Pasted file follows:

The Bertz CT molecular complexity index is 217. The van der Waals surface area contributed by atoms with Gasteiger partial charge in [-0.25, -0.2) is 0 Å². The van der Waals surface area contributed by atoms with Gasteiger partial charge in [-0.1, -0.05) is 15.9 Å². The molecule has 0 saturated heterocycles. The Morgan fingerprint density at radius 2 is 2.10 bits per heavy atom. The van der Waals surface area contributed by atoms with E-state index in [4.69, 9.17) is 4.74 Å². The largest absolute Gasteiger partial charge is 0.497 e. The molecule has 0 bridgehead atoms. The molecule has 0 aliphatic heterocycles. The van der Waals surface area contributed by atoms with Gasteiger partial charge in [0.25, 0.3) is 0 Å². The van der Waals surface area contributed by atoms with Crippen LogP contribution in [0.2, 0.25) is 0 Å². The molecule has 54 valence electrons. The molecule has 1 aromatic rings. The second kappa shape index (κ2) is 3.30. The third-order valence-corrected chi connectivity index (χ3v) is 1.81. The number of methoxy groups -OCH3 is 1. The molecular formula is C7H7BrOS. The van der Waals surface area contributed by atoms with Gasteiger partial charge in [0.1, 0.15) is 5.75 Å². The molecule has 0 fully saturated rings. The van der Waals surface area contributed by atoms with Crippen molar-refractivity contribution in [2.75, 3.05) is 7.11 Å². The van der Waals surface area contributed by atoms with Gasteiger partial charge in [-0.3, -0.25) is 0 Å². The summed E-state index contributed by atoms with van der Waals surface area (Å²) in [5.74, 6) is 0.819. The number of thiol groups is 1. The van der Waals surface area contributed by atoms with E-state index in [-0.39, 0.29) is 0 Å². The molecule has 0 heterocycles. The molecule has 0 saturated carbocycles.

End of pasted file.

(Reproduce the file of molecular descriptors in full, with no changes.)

The Bertz CT molecular complexity index is 217. The van der Waals surface area contributed by atoms with Gasteiger partial charge in [-0.25, -0.2) is 0 Å². The van der Waals surface area contributed by atoms with Gasteiger partial charge in [-0.1, -0.05) is 15.9 Å². The molecule has 0 saturated heterocycles. The Morgan fingerprint density at radius 2 is 2.10 bits per heavy atom. The van der Waals surface area contributed by atoms with E-state index in [4.69, 9.17) is 4.74 Å². The largest absolute Gasteiger partial charge is 0.497 e. The molecule has 0 bridgehead atoms. The molecule has 0 aliphatic heterocycles. The van der Waals surface area contributed by atoms with Gasteiger partial charge in [0.25, 0.3) is 0 Å². The van der Waals surface area contributed by atoms with Crippen LogP contribution in [0.2, 0.25) is 0 Å². The molecule has 54 valence electrons. The molecule has 1 aromatic rings. The second kappa shape index (κ2) is 3.30. The third-order valence-corrected chi connectivity index (χ3v) is 1.81. The number of methoxy groups -OCH3 is 1. The molecular formula is C7H7BrOS. The van der Waals surface area contributed by atoms with Gasteiger partial charge in [0.1, 0.15) is 5.75 Å². The molecule has 0 fully saturated rings. The van der Waals surface area contributed by atoms with Crippen molar-refractivity contribution in [2.75, 3.05) is 7.11 Å². The van der Waals surface area contributed by atoms with Gasteiger partial charge in [-0.3, -0.25) is 0 Å². The summed E-state index contributed by atoms with van der Waals surface area (Å²) in [5.74, 6) is 0.819. The number of thiol groups is 1. The van der Waals surface area contributed by atoms with E-state index in [-0.39, 0.29) is 0 Å². The molecule has 0 heterocycles. The molecule has 0 saturated carbocycles.